Prior research suggests that nearly half of women with SVRPs seek or undergo termination of the pregnancy [9, 14, 15]. However, in DRC, as in other conflict and post-conflict settings, access to comprehensive and safe abortion and post-abortion care is limited [16–19]. Pregnancy termination is highly restricted in DRC, even within the context of sexual violence [2, 20]. Technically, the DRC has signed and ratified the Maputu Protocol, which permits pregnancy terminations in cases of rape or incest. However, the 1982 DRC Penal Code stipulates that abortions are illegal and subject to 5 to 15 years imprisonment . Limited access to safe abortion care increases maternal morbidity and mortality [17, 21] and limits the reporting of termination outcomes [22, 23]. The often clandestine nature of terminations in this context poses challenges to understanding the number of women who terminate SVRPs, the methods of termination, or the outcomes of the terminations. Further evidence is needed in order to provide comprehensive care and support to sexual violence survivors.
To address evidence gaps around the termination of SVRPs in eastern DRC, this study aimed to: 1) understand what methods are used to terminate SVRPs in this context, 2) describe complications and consequences related to termination of SVRPs, and 3) assess mental health outcomes among women who terminated SVRPs.
This mixed methods study was conducted in Bukavu, South Kivu Province, DRC, in October-November 2012.
Respondent driven sampling
Participants were recruited using respondent-driven sampling (RDS). RDS uses controlled peer-to-peer recruitment to sample hard-to-reach populations [24, 25]. Initial seed participants are purposively chosen and subsequently recruit eligible peers to participate, and these peers then recruit additional participants. Recruitment patterns are carefully tracked using uniquely numbered coupons; analysis of these patterns and social network size helps to identify and correct for recruitment biases in the final data analysis. When sufficient recruitment is reached, the data from an RDS sample can approximate an unbiased estimate of population parameters [24–26].
Participant recruitment and study procedures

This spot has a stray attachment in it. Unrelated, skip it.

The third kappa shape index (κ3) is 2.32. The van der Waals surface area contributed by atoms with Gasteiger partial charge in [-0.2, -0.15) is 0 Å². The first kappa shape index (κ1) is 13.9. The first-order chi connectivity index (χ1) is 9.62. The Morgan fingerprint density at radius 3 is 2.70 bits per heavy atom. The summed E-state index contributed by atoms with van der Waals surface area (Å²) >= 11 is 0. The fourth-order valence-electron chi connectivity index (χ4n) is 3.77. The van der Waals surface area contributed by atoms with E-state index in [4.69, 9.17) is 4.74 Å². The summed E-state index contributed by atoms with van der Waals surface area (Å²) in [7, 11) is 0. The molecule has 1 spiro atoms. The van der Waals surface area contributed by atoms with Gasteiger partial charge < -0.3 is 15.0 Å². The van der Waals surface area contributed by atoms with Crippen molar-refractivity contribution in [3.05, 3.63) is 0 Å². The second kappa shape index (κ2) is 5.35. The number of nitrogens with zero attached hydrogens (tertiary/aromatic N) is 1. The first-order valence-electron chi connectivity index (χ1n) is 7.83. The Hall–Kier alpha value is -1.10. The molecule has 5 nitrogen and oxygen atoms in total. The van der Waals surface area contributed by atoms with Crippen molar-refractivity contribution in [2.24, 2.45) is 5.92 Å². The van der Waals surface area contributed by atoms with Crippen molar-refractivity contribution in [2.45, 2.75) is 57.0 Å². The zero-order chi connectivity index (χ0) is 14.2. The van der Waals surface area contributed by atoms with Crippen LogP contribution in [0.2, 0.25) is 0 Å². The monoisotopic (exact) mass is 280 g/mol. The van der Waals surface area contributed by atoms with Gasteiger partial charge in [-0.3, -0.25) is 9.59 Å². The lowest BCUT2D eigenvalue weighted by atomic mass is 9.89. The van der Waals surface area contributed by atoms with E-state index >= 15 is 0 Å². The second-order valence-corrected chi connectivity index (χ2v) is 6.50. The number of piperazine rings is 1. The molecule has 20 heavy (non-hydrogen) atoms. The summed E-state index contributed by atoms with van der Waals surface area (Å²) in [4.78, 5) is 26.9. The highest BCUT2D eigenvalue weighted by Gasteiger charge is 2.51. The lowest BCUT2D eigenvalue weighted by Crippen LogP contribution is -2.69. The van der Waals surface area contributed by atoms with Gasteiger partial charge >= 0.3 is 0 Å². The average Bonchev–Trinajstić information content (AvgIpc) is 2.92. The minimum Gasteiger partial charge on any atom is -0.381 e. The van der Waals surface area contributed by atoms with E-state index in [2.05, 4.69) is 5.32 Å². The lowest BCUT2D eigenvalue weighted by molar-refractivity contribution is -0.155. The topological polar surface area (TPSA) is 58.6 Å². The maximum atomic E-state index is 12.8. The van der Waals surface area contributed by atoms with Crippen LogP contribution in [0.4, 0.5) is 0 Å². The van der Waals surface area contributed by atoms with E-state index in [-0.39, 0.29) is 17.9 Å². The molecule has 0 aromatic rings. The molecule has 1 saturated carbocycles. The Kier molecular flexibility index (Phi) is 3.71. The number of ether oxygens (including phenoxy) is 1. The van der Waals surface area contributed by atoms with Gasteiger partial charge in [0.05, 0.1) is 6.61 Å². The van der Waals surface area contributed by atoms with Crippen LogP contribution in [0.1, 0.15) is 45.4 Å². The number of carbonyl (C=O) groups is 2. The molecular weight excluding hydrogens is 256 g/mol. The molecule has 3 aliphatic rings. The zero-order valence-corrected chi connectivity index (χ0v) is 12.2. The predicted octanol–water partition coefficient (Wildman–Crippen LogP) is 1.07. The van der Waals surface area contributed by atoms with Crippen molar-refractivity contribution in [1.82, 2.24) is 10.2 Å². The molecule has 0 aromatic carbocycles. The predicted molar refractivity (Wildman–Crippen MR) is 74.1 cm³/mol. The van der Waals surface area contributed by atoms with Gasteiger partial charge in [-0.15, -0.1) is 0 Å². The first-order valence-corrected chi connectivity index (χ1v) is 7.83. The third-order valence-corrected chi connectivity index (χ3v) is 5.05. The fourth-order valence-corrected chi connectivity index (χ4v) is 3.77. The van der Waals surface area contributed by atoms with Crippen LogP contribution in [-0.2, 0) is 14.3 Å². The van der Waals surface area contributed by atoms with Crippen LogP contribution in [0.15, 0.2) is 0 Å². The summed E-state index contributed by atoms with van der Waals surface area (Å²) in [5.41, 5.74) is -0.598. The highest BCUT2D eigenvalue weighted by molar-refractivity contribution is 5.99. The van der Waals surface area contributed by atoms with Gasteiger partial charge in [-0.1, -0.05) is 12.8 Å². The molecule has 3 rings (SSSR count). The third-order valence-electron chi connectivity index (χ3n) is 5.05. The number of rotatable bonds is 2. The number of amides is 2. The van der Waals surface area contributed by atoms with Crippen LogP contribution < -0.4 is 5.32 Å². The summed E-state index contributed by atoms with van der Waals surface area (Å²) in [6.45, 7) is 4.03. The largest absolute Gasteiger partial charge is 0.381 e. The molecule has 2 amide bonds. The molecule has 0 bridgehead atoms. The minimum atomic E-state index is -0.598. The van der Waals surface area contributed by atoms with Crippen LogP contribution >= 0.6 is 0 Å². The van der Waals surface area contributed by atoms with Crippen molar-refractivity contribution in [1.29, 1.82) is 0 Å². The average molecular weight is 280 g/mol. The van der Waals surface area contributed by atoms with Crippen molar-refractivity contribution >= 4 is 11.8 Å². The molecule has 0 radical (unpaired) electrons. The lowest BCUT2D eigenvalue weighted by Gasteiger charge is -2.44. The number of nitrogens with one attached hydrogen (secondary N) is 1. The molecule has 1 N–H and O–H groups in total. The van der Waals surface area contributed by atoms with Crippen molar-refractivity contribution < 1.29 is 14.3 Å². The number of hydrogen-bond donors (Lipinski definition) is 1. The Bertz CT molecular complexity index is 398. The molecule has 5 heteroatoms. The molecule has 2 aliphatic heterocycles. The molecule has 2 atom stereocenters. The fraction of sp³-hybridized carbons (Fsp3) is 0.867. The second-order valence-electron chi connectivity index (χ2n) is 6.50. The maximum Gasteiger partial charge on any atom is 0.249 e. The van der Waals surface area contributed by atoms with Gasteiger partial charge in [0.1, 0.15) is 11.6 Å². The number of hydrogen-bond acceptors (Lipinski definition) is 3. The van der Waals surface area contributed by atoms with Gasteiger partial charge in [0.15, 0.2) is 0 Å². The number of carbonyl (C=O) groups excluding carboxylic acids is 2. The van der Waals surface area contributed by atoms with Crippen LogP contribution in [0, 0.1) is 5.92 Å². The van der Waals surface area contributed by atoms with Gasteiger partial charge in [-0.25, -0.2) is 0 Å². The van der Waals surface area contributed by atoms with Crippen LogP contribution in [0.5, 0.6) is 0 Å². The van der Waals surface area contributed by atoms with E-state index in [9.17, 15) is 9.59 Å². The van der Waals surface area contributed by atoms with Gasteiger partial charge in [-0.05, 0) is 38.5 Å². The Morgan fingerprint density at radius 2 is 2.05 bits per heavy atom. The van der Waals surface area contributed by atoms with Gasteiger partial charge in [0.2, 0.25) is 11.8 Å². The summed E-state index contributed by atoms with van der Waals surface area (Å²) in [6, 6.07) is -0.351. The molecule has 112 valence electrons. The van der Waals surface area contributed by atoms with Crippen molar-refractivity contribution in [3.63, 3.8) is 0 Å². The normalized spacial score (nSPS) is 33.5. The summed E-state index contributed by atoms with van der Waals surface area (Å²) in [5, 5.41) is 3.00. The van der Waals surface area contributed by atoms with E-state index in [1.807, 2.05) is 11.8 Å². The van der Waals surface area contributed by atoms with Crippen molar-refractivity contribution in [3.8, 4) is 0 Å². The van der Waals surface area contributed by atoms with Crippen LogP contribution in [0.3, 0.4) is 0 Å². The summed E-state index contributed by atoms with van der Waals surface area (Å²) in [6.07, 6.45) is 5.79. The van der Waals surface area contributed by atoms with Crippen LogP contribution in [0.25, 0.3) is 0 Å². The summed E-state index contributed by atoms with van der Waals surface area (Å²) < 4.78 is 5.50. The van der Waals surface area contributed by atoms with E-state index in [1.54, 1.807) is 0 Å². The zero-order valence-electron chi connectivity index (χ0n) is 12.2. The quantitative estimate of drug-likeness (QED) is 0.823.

Detailed survey methodology for this study has been previously published . Briefly, two study groups were recruited: 1) women raising children from SVRPs (parenting group), and 2) women who terminated SVRPs (termination group). A woman aged 18 or older was eligible for participation if she self-identified as a sexual violence survivor since the start of the conflict (~1996), conceived an SVRP, and terminated the SVRP (termination group) or was currently raising a child from an SVRP (parenting group). Quantitative data from the parenting group were previously published [28, 29]. Quantitative data from the termination group are presented here.
In collaboration with local partners, 18 women who met study criteria were selected and interviewed as initial participants (eight in the parenting group, eight in the termination group and two who met study criteria for both the parenting and termination groups). Each initial participant could recruit up to three other eligible women with SVRPs, who could each recruit three others, and so on. Cross recruitment between the parenting and termination groups was permitted, although each group had dedicated surveys and data analysis plans. On arrival to the study office with a valid coupon, each recruited participant answered standardized screening questions to confirm study eligibility. After obtaining verbal informed consent, trained local female research assistants verbally administered the quantitative survey in a private setting. A subsample of participants was invited to complete a semi-structured interview for the qualitative portion of the study; the qualitative data from the termination group are presented separately (submitted to Conflict and Health). Headscarves (approximately $1 USD each) were provided as compensation for the participants’ time; transportation costs (up to $8 USD) were reimbursed directly to the taxi drivers.